Agricola is where we meet Tacitus the man rather than the historian. As a tribute to his deceased father-in-law it is a very personal expression of love and grief. But, in true Tacitean fashion, it also brimming with rage at the corruption of monarchy and the moral decay of the empire. Agricola was one of Rome’s great generals, a model of old fashioned Republican era rectitude. His achievement, in 83 CE, was to complete the conquest of Britain by defeating the peoples north of the Forth-Clyde line; his misfortune was to excel at a time when glory was reserved for royalty. The emperor Domitian, jealous of his success, recalled him the following year, and Agricola found himself caught on a kind of Morton’s Fork. He was modest about his achievements, and had no concern for personal glory; but the more he shunned public praise, the more popular he became. Domitian, simmering, quickly abandoned the territories his general had conquered, and on the subject of Agricola’s death some years later, Tacitus all but accuses the emperor of murder by poisoning.
Tacitus is not detached. He worked under Domitian himself and saw many of the best men of the senate, those who dared defy the emperor, judicially murdered. His career during that period must have been ridden with humiliation and fear. But the thesis of Agricola is that it is possible for good men to live under bad rulers, and that martyrdom, while heroic, does not necessarily benefit the commonwealth. This theme of pragmatism in evil times is one that resonates through the history of the Roman empire, and through history itself. Andrew Marr, in his recent A History of the World, writes of ‘a kind of bravery that we perhaps make too little of, the bravery of the gritted-teeth survivor, the man who bows his head and keeps going without ever quite grovelling, always keeping his eye on what he believes to be essential.’ These words are a tribute to Deng Xiaoping, whom Mao persecuted and called ‘the little man’, and whom Marr believes may be the most influential figure of the late twentieth century. I like to think Deng knew his Agricola.
On another level, Agricola is of interest for its descriptions of first century Britain – ‘The climate is miserable, with frequent rain and mists’ – and its subject peoples, who ‘have now been broken into obedience, but not yet to slavery’: this written with the Boudiccan revolt in living memory. Tacitus wrongly believed the Caledonians to be of German stock, but they do embody all the unspoilt courage that he ascribes to the Germans. This is not some rhetorical ploy to inflate Agricola’s victory over them: Tacitus is absolutely sincere in his admiration for these enemies of Rome. He concocts a magnificent speech for the Caledonian leader, Calgacus, on the eve of the Battle of Mons Graupius. It contains that famous blast at imperialism: ‘They make a desert and call it peace,’ and the oratory is so wholly admirable, so full of love and dignity and valour, that Tacitus actually has us rooting for the barbarians. They lose of course, cut up by Agricola’s auxiliaries, while the legions stand by and watch.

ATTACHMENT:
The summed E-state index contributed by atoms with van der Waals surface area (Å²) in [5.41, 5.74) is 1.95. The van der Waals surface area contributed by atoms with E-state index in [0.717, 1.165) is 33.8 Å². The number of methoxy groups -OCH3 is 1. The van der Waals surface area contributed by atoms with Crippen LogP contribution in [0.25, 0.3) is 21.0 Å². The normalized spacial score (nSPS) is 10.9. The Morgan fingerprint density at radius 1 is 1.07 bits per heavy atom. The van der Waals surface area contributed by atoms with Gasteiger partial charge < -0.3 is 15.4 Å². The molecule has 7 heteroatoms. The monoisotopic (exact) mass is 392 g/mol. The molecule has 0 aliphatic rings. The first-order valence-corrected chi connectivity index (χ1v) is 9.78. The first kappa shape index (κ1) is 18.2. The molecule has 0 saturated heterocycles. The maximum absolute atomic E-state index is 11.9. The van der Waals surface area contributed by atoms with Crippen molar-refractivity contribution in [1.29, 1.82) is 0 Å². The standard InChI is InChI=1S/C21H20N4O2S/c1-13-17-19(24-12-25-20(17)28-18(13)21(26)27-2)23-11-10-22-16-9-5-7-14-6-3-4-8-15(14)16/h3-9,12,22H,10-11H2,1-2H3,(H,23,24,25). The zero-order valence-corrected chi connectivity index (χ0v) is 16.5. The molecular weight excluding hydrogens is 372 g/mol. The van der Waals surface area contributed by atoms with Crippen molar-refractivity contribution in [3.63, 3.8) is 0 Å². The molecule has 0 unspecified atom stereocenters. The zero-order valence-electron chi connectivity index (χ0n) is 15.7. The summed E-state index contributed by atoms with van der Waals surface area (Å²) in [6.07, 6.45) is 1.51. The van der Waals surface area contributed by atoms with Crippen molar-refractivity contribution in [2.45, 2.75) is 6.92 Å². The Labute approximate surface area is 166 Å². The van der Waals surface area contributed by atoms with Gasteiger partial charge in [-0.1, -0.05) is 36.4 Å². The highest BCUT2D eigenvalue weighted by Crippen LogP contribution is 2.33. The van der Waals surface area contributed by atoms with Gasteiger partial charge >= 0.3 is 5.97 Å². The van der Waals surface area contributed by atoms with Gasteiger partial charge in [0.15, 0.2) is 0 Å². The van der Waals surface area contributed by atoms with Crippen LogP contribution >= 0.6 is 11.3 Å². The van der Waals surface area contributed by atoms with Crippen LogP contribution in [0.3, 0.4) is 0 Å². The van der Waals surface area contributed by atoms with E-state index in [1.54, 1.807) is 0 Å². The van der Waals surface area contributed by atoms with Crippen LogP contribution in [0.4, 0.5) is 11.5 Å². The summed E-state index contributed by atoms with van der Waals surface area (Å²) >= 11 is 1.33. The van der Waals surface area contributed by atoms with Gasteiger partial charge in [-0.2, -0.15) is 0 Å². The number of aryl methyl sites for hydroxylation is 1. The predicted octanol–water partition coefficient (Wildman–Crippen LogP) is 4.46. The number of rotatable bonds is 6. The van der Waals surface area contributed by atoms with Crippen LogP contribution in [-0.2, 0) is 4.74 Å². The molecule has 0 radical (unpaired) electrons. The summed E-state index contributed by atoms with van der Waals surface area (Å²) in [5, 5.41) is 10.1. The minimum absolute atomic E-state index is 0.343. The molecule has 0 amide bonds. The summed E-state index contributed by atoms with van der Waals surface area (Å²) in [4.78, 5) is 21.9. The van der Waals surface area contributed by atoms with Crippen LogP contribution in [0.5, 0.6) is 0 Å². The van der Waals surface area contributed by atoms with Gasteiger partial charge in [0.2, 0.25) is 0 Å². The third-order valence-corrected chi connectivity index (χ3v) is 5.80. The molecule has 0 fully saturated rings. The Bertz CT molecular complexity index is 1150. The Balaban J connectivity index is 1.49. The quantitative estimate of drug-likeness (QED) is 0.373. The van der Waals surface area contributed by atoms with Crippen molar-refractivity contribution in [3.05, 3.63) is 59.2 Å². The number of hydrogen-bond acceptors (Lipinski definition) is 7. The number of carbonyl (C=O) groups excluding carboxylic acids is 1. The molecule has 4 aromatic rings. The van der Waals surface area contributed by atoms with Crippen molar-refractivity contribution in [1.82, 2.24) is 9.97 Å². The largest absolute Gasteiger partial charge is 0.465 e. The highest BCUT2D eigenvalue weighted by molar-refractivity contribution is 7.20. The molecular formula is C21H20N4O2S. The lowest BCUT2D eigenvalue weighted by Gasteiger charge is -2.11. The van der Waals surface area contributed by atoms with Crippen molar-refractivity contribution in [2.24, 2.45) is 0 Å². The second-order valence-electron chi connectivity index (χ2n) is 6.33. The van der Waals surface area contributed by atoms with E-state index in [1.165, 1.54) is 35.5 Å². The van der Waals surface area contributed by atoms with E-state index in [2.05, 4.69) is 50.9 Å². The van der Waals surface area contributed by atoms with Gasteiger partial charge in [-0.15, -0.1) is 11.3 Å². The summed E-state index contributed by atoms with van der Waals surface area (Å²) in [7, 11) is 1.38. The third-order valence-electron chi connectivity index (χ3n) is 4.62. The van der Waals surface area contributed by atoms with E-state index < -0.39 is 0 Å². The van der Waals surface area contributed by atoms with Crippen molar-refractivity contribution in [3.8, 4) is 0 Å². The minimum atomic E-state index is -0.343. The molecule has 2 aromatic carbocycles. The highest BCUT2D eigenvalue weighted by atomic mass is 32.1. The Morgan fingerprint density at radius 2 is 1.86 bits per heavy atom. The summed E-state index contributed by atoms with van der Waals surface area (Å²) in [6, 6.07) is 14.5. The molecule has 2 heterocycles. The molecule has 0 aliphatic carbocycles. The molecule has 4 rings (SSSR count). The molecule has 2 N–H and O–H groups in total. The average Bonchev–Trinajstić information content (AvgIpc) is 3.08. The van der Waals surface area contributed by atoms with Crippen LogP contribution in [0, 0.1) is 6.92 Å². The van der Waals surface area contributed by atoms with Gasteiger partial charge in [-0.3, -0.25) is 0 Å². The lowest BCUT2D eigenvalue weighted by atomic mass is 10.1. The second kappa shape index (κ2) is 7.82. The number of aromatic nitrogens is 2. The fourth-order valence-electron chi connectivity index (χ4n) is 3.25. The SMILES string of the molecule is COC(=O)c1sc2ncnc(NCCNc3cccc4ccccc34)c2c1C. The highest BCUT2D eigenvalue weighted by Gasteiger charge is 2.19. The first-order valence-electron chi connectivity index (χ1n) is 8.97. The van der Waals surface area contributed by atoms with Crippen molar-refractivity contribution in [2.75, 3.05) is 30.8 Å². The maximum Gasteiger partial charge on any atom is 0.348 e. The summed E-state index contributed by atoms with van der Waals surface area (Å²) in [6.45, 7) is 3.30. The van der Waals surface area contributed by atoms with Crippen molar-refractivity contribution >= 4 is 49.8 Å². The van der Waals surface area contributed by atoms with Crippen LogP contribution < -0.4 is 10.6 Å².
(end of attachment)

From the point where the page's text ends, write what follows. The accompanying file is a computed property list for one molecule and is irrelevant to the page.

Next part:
We ought to be sceptical of hagiography – the lists of Agricola’s noble qualities are extensive; notable faults he seems to have had none – but we ought also to be impressed by the love Tacitus clearly felt for the man. It shines from the pages. It is instructive of Tacitus’ nature that he expresses this love by telling us how well Agricola served Rome. The modern reader might ask why Agricola bothered to subdue Caledonia, there being nothing there, and why he would then contemplate crossing another sea to invade Hibernia (modern day Ireland). Tacitus doesn’t pose these questions, since to him the answers are self-evident: The land is to be conquered because to do so augments the security of the empire and the glory of Rome. Agricola’s seven-year governorship of Britain was, by Tacitus’ lights, exemplary. In the summer campaigning seasons he applied the stick – consolidating Roman authority and pushing back its boundaries by force. In the winters he served up the carrot – alleviating the tax burden, stamping out corruption, improving amenities and services; civilising.
Agricola is the earliest extant work of Tacitus, but already he shows his mastery of the withering epigram. The Britons are like the Gauls, he writes, showing ‘the same boldness in seeking out danger – and the same timidity in facing it.’ On the fabled British pearls that never materialised, he finds it ‘easier to believe that the pearls are lacking in quality than that we are lacking in greed.’
But in the end, tender emotion outweighs the cynicism. His quiet description of his and his wife’s grief at the death of Agricola is extremely affecting. They were absent at his passing, somewhere far from Rome, so they were unable to comfort him and hear his departing words to them, utterances that Tacitus would have held very dear. This written tribute is also, in part, Tacitus’ restitution for the funeral oration he was unable to make. Agricola in its entirety fills barely thirty pages, but ounce for ounce, it ranks with the greatest of his work. It contains so much, but its clearly-stated purpose is simple: to ensure the survival of Agricola’s memory. Good son-in-law.
The edition reviewed is the Oxford World’s Classics, translated by A.R. Birley, 1999. Also included in the edition is Tacitus’ ethnography, Germany, which will be reviewed at a later date.